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Saturday, October 16, 2021

Office hour etiquette 101

With finals fast approaching, professors and teaching assistants (TAs) are seeing an influx of students attending their office hours. However, not all students understand that there is a wrong and a right way of approaching office hours.

The best way UC Davis students can take advantage of this extra time is by showing interest, being considerate and respecting their professor’s time constraints.

Ana Merkel, a Spanish professor, said students should inquire about the professor’s research and the subject matter during office hours.

“The best thing a student can do [during office hours] is to show interest in the class and the subject, ask questions to improve skills or just come in and have a conversation with me in Spanish,” Merkel said.

Virginia Hamilton, a communication professor, said she has a different approach to office hours. She suggests that students should come into her office hours with a specific purpose and goal.

“It’s really hard for us if people use our office hours to chat … I prefer when students are more sensitive to time constraints. I don’t want to give a private lecture,” Hamilton said.

Jessica Rea, a senior psychology major, said office hours are helpful, but students should have specific questions ready.

“Make sure you’re prepared with what you want to ask. It’s hard to come up with questions to randomly ask,” Rea said.

According to Merkel, one of the purposes of office hours is to improve the relationship between the professor and student. She said some of the most annoying things a student can ask are inappropriate and personal questions.

Hamilton also recommends students attend office hours because it helps to develop the relationship with the professor.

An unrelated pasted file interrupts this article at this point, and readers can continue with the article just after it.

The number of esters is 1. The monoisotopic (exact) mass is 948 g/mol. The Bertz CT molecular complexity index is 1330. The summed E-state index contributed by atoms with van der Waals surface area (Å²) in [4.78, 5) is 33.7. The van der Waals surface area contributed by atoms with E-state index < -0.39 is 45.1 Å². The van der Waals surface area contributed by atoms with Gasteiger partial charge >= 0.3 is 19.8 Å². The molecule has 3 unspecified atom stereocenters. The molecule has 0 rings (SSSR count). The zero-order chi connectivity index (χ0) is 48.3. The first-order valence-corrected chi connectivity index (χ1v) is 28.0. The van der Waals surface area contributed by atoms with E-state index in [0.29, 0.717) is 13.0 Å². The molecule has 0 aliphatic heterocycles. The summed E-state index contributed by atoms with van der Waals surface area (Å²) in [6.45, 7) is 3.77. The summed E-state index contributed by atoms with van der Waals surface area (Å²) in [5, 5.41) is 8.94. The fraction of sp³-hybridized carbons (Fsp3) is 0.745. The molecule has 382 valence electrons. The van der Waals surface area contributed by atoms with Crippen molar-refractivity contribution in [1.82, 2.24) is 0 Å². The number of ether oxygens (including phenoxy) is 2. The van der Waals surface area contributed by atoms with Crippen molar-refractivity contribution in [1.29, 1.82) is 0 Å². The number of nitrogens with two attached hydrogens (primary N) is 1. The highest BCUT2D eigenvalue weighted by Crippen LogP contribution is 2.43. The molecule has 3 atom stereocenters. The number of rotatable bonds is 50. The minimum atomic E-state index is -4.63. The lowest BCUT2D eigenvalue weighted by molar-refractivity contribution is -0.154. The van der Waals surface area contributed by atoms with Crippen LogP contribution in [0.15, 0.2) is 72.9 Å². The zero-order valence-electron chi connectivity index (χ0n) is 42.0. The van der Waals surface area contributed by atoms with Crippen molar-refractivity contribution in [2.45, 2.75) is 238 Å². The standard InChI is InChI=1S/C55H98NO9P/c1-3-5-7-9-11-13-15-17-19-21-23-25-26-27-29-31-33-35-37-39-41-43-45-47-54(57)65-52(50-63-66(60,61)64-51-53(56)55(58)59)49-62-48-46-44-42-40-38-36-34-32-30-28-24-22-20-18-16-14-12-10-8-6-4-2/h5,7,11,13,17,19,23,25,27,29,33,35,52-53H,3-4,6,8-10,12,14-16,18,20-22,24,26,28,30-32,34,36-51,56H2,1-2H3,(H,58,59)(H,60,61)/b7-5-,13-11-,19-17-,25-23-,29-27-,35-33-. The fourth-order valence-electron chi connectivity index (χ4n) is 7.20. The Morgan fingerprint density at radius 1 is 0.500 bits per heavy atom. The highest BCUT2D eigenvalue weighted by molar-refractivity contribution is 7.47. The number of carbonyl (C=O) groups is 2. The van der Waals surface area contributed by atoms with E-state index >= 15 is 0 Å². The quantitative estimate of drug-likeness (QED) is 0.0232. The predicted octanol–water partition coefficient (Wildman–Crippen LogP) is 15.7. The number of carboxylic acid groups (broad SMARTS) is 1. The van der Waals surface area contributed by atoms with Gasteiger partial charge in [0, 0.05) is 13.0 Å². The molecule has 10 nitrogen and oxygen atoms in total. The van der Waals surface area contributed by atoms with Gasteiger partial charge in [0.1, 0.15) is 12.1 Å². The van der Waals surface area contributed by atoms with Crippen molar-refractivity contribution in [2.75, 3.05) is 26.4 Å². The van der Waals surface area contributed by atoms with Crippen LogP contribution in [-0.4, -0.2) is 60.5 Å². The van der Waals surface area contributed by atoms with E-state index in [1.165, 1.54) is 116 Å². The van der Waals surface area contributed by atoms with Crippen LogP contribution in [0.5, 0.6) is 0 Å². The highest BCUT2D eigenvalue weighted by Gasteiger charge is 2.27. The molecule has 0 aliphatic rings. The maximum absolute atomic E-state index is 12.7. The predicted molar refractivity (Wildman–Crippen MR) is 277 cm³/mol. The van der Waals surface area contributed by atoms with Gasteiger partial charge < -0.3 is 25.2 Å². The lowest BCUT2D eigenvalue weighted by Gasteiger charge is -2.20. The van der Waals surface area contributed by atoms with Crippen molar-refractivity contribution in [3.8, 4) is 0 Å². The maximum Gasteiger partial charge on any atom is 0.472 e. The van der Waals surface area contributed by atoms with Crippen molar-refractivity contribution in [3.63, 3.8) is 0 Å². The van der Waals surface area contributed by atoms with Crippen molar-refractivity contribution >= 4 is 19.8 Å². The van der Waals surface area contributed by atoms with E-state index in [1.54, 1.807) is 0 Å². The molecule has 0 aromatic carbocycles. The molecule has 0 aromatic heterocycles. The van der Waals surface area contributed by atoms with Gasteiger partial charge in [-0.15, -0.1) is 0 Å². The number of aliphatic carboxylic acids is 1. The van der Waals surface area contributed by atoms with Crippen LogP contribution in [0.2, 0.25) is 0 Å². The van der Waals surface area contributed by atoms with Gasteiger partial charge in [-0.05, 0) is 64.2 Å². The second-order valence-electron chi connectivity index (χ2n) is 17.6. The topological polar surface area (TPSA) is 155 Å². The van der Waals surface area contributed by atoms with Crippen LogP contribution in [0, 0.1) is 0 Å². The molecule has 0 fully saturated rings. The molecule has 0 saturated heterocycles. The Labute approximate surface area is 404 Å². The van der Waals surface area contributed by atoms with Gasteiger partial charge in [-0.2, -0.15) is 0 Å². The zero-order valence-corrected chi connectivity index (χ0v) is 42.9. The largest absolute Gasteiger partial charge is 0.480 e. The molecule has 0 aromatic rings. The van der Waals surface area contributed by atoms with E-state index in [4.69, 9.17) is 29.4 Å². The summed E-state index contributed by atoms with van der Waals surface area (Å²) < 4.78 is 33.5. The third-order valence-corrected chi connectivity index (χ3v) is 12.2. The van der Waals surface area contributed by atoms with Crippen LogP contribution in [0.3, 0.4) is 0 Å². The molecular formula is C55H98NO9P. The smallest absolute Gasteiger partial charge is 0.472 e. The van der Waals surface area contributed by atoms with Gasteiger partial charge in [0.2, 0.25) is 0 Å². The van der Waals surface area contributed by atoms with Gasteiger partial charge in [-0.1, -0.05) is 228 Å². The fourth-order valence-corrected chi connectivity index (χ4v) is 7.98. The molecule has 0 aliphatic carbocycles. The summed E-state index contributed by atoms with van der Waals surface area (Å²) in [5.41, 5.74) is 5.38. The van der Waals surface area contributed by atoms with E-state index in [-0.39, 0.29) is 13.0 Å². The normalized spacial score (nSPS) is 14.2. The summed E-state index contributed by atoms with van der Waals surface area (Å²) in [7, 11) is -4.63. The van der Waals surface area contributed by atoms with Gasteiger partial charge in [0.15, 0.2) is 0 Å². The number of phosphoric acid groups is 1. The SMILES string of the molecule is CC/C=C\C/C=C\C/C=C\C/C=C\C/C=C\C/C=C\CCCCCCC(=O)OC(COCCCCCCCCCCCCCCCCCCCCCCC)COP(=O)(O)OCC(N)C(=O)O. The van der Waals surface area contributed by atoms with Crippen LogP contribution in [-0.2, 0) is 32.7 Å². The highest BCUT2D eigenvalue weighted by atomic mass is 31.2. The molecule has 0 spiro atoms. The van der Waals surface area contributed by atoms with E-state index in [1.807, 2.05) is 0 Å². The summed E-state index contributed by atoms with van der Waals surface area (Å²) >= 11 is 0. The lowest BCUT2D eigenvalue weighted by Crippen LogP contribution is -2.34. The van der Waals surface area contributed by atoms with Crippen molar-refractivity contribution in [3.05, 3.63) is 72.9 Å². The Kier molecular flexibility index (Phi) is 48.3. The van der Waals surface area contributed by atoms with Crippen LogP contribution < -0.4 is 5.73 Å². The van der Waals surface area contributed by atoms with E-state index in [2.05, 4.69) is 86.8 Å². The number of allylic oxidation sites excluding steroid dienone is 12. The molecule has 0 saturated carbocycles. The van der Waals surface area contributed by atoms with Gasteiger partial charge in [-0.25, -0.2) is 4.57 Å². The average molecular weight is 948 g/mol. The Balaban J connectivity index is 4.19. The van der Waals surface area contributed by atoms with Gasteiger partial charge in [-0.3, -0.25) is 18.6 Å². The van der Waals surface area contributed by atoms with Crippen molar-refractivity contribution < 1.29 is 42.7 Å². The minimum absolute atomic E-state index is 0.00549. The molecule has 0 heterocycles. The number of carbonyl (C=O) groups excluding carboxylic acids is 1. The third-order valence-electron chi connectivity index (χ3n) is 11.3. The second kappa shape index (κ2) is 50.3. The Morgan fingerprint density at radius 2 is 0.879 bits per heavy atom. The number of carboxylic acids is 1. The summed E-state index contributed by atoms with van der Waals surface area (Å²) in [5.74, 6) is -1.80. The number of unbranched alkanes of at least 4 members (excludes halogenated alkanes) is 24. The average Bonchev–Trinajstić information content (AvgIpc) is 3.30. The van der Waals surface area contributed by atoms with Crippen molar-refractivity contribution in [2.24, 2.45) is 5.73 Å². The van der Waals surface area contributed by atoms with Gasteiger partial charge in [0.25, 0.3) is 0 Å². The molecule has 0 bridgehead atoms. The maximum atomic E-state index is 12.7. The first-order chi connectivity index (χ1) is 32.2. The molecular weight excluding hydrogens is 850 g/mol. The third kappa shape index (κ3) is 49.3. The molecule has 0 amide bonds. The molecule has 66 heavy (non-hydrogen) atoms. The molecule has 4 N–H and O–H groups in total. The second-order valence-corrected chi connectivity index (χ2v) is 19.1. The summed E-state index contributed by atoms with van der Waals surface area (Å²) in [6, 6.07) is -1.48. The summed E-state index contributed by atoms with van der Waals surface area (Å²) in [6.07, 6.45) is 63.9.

“I learn the names of my office hour friends. It helps them in the future if they ask for favors such as letters of recommendation or for me to read over their personal statements,” she said.

Hamilton does not like when students ask her to discuss broad topics, especially those already covered in class.

“I don’t like when students ask, ‘Can you help me study for exams?'” Hamilton said.

Going to office hours can sometimes be intimidating to students. Merkel, a native of Peru, respects the culture here at UC Davis, but also likes other universities where students and professors can interact in the cafés located inside the classroom buildings.

“There is a different system in Peru. [Office hours] are less of a formal situation. Students can just talk to a teacher or even administrators over coffee,” Merkel said.

Rea attends office hours at least once per class per quarter. Although she regularly goes, she is a little intimidated to meet one-on-one.

“I don’t know [the professors] personally and I don’t want to act stupid and say the wrong thing or for them to think I am stupid,” Rea said.

She also said that when writing formal papers, going to TAs’ office hours can be especially useful.

“They’re the ones grading your paper,” Rea said.

Hamilton, who tries to create an open and communicative environment in her office, said she does not understand why students are wary of attending office hours.

“Students shouldn’t be intimidated. It’s our job to be here during that time period,” she said.

Although Hamilton said students always attend her office hours, Merkel sometimes has empty office hours.

“I feel like either students are not really interested or maybe I’m doing a great job. If no one shows up, I read lots of books, write lesson plans. I just work because I need a lot of time to prepare for class,” Merkel said.

Professors and TAs cannot personally connect with hundreds of students in a large lecture format. Merkel and Hamilton said office hours can be enjoyable for both the student and professor if the student comes in with an appropriate attitude.

“Relationships get created through office hours and by communicating purposefully,” Hamilton said.

GRACE BENEFIELD can be reached at features@theaggie.org.

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